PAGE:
- EPA Code of Practice – Care n Rehab of orphaned, sick or injured wildlife by wildlife volunteers
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|Bats in the Press|
ABLV Bat Stats is a six-monthly report prepared by the WHA Bat Health Focus Group, presenting information on Australian bat lyssavirus testing in bats across Australia.
For earlier ABLV Bat Stats click here >>
For more information on ABLV, see the WHA Australian Bat Lyssavirus Fact Sheet (2.1, Dec 2016).
HENDRA VIRUS TESTING OF FLYING FOXES
The Bat Health Focus Group has prepared an information document with advice regarding testing of individual flying foxes for Hendra virus. It covers current knowledge, available tests and their limitations, and challenges with interpretation of results.
For more information on Hendra virus, see the WHA Hendra virus and Australian Wildlife Fact Sheet (3.0, Jun 2017)
White-nose syndrome is a fungal disease that has caused significant declines in insectivorous bat populations in North America. White-nose syndrome has not been identified in Australia.
How to report a suspect case of white-nose syndrome - This document provides information on white-nose syndrome for people in Australia who come into contact with microbats e.g. bat/wildlife carers, ecologists and other researchers and students, cavers, cave managers, park rangers and members of the public.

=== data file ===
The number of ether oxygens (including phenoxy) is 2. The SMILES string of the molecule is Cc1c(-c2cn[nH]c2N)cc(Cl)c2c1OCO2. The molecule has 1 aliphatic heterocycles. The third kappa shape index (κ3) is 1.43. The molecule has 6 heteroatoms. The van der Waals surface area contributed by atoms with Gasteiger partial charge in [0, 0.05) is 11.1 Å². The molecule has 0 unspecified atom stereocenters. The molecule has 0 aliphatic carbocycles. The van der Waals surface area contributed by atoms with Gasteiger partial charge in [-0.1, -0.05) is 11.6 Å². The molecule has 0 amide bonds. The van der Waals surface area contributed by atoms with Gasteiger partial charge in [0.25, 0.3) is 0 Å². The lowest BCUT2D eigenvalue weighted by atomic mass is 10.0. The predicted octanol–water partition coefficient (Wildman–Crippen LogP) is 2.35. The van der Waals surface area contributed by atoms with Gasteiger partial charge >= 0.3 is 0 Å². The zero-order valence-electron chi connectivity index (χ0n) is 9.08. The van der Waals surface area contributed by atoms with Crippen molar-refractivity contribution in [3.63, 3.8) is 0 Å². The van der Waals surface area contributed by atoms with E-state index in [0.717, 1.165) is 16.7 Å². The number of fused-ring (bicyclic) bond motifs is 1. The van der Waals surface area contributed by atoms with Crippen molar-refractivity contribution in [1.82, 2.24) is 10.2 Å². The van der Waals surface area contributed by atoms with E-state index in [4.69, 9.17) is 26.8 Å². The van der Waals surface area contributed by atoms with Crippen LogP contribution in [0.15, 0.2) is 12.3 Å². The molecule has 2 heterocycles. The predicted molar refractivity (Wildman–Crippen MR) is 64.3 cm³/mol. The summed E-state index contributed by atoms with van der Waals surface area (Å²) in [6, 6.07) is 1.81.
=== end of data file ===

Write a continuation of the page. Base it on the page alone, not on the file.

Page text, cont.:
National guidelines for sample submission - White-nose syndrome - Exclusion testing - This document provides a framework to assist veterinarians with the appropriate collection and submission of samples to facilitate the exclusion of white-nose syndrome in Australia.
White-nose syndrome - Protecting Australian bats - This is an update on current activities to reduce the risk of introduction of WNS into Australia, and to better prepare Australia in case the disease were to be found here.
White-nose Syndrome Fact Sheet (Exotic) - This is one of a suite of fact sheets produced by WHA, providing summary information on this disease.
Qualitative risk assessment: White-nose syndrome in bats in Australia - Wildlife Health Australia, with funding from the Department of Agriculture and Water Resources, commissioned a disease risk assessment for the potential introduction of white-nose syndrome to Australia. This report was prepared by a team of experts led through the University of Melbourne in collaboration with the South Australian Museum, DELWP (Arthur Rylah Institute) Victoria and the University of Adelaide.
White-nose Syndrome Response Guidelines - These guidelines have been developed by Wildlife Health Australia in consultation with stakeholder groups, to assist response agencies in the event of an incursion of the exotic disease white-nose syndrome into bats in Australia.
White-nose Syndrome Response Guidelines Workshop - Summary - Wildlife Health Australia and Animal Health Australia ran a workshop in October 2016 to discuss response options for a possible incursion of the exotic disease white-nose syndrome into bats in Australia.